Indonesia and Malaysia have many similarities. Each has a predominantly Muslim population. Indonesia has been under a dominant political party Golkar for 32 years, while Malaysia’s UMNO has been ruling the country for the past 42 years.
So despised is Uncle Sam globally that too close an identification with him can spell the death-knell for any political figure, especially in the Muslim world.
Malaysia has been taken by storm since Anwar Ibrahim, the relatively youthful former deputy prime minister, was unceremoniously sacked on September 2.
‘Reformasi’ or reform, has become the rallying cry of opponents of prime minister Mahathir Mohamed in Malaysia since his unceremonious sacking of deputy prime minister and finance minister Anwar Ibrahim on September 2.
It was not too long ago that the term Melayu Baru was the buzz word among the intelligentsia. In the mid-199Os, practically everyone was talking about the great social and cultural phenomenon known as the ‘New Malay’ generation.
The thinly veiled reference by the Malaysian Prime Minister, Mahathir Mohammed, to the alleged role of George Soros in the precipitate fall of currencies in the ASEAN region belies a desperation which is beginning to grip the erstwhile over confident leaders of the emerging economies of the Far East.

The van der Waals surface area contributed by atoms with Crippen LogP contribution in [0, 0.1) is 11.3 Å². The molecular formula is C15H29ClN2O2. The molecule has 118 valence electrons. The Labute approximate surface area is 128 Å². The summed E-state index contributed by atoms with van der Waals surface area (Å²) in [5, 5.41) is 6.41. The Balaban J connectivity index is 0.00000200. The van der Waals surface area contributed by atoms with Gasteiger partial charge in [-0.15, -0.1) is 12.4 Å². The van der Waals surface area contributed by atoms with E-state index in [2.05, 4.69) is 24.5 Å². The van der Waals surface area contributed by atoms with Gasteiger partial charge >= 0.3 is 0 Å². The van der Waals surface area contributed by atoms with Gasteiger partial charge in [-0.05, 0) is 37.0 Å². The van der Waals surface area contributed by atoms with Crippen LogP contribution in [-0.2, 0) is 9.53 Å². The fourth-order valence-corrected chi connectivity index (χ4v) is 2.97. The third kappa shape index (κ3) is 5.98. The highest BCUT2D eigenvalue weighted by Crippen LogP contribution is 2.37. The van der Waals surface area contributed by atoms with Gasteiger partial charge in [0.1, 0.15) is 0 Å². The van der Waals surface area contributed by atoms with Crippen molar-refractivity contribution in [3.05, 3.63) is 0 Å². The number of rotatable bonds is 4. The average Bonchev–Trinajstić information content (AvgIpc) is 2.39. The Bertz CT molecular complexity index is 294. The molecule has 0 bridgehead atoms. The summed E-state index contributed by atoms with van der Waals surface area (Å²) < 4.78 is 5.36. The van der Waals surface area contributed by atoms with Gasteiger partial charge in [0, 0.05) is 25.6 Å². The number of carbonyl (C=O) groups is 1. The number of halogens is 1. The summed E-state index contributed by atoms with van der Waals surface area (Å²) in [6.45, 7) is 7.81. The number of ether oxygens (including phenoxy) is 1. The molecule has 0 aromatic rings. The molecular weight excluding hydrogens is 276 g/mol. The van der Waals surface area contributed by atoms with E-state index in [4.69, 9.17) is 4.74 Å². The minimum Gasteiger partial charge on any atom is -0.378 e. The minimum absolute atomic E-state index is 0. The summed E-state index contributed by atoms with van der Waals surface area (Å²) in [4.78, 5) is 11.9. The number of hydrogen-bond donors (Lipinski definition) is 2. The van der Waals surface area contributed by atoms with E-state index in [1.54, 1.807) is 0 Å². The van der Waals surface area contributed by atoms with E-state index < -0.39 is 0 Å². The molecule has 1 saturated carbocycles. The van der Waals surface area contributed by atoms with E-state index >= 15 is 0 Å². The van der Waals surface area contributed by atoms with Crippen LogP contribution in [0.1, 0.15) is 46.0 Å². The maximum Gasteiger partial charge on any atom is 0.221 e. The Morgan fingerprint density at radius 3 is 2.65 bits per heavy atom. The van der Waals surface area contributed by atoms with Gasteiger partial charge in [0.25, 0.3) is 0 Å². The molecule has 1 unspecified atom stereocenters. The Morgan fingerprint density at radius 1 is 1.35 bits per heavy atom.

The Malaysian government agreed to allow the Israeli cricket team play in an international cricket tournament in Kuala Lumpur which is participated by 22 countries. A notable exception is Pakistan which has one of the world’s best cricket teams. Pakistan is boycotting the tournament on the ground of Israeli participation.
Juvenile delinquency, a phrase hitherto associated with America and the rest of the West, is making its presence felt in Malaysia. “Throughout the nation, a total of 11 cases involving juvenile delinquents were recorded daily in 1993.
The denim-clad host of the music programme on the Metrovision channel looks like any other presenter on MTV. Her youthful good looks and her affected American accent make her identity seem truly universal but also bland and indistinguishable.